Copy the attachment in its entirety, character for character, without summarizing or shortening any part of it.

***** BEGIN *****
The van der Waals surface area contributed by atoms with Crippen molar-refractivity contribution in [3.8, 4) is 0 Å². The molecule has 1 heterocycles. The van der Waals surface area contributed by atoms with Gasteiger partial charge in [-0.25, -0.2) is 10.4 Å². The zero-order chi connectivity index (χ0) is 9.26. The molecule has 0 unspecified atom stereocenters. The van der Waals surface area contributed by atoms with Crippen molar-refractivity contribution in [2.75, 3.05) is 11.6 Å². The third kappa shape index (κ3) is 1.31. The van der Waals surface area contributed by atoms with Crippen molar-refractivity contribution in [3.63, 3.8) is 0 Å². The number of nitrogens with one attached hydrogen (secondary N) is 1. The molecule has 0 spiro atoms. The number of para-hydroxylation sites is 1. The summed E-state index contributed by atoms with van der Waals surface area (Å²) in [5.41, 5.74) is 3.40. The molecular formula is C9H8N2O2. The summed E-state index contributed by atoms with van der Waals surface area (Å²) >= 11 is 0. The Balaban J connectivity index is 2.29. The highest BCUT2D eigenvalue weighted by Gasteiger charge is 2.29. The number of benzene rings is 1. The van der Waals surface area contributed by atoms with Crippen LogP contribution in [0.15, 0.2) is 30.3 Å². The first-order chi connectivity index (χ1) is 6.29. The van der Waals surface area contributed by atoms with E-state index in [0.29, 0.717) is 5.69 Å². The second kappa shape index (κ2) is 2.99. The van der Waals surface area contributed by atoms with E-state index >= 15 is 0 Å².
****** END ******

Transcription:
The van der Waals surface area contributed by atoms with Crippen molar-refractivity contribution in [3.8, 4) is 0 Å². The molecule has 1 heterocycles. The van der Waals surface area contributed by atoms with Gasteiger partial charge in [-0.25, -0.2) is 10.4 Å². The zero-order chi connectivity index (χ0) is 9.26. The molecule has 0 unspecified atom stereocenters. The van der Waals surface area contributed by atoms with Crippen molar-refractivity contribution in [2.75, 3.05) is 11.6 Å². The third kappa shape index (κ3) is 1.31. The van der Waals surface area contributed by atoms with Crippen molar-refractivity contribution in [3.63, 3.8) is 0 Å². The number of nitrogens with one attached hydrogen (secondary N) is 1. The molecule has 0 spiro atoms. The number of para-hydroxylation sites is 1. The summed E-state index contributed by atoms with van der Waals surface area (Å²) in [5.41, 5.74) is 3.40. The molecular formula is C9H8N2O2. The summed E-state index contributed by atoms with van der Waals surface area (Å²) >= 11 is 0. The Balaban J connectivity index is 2.29. The highest BCUT2D eigenvalue weighted by Gasteiger charge is 2.29. The number of benzene rings is 1. The van der Waals surface area contributed by atoms with Crippen LogP contribution in [0.15, 0.2) is 30.3 Å². The first-order chi connectivity index (χ1) is 6.29. The van der Waals surface area contributed by atoms with E-state index in [0.29, 0.717) is 5.69 Å². The second kappa shape index (κ2) is 2.99. The van der Waals surface area contributed by atoms with E-state index >= 15 is 0 Å².